As part of the 5th block week of the Horizon 2020 funded Lab for Artistic Research at the HfBK Dresden, the scholarship holders were able to participate in a one and a half day workshop with Barbara Lubich and Daniela Lehmann. A report with references for more insight by Nele Hartmann.
“Before we introduce ourselves to each other in the small group, we position our bodies in the room. One of the two workshop leaders, Dani, guides us to anticipate a position somewhere in the space, and to take it as deeply as possible. This leads to physically challenging, fun moments, first encounters and a physical arrival in the White Alley and in the group.
Barbara and Dani introduce us to various art projects throughout the day, heavily influenced by disciplines of sociology, performance art and choreography. Among others by Dana Caspersen, who creates with her project “Knot-Unknot” a participatory format between performance, conflict management and experimental theater. The artist addresses the topic of migration in an experimental way, with an unpredictable and emotional outcome. We discuss the boundaries of different disciplines and the difficulty of acquiring people for participatory formats.
We discuss Barbara’s project “Parallel Situation”, in which she reconstructs historical dance theater and realizes it performatively. We also physically re-enact the project “Image and Body”: In groups of 2, we each take on the role of the photographer Charlotte Rudolph, or the famous Dresden dancer Mary Wigman, and recreate a photograph. In this way we try to recreate a historical moment and the working methods of the two artists.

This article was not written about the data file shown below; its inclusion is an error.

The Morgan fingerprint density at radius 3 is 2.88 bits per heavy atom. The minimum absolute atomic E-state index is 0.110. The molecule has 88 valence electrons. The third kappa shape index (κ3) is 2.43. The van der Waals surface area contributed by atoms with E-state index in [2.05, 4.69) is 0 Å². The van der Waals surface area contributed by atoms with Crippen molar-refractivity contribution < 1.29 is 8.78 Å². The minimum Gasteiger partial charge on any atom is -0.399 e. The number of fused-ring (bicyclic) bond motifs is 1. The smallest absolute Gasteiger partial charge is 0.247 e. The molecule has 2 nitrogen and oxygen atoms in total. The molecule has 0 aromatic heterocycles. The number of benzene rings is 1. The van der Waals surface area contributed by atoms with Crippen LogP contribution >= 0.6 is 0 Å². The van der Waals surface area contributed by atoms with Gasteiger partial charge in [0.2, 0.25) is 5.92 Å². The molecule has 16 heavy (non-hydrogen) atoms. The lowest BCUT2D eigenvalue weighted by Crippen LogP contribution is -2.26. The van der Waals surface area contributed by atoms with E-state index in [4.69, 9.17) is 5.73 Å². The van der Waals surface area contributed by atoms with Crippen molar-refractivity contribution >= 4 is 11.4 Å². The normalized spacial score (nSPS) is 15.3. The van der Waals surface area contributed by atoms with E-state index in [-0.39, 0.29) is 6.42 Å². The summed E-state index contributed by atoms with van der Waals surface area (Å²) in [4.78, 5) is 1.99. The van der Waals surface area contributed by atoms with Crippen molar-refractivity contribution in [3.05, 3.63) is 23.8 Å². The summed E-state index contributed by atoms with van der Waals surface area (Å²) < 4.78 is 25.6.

At the end of the workshop day we go into a physical exchange once again: “It stops like this…” is a performative exercise by Antje Pfundner. We move freely in space, using the words “It stops like this…”, and finish the sentence with sounds or movements.
The second workshop day will take place at Zentralwerk, Barbara and Daniela’s place of residence and creation. Here we explore through artistic exploration, as well as reflective conversations with the art project of the Indian artist Lawai BemBem, who deals with the connection of her mother tongue, body parts and the city of Dresden. Unfortunately, due to a lack of internet connection, no personal exchange with the artist can take place. The explosive political situation on the ground makes us aware of another level of bodily existence, and grateful for our physical and artistic freedom.”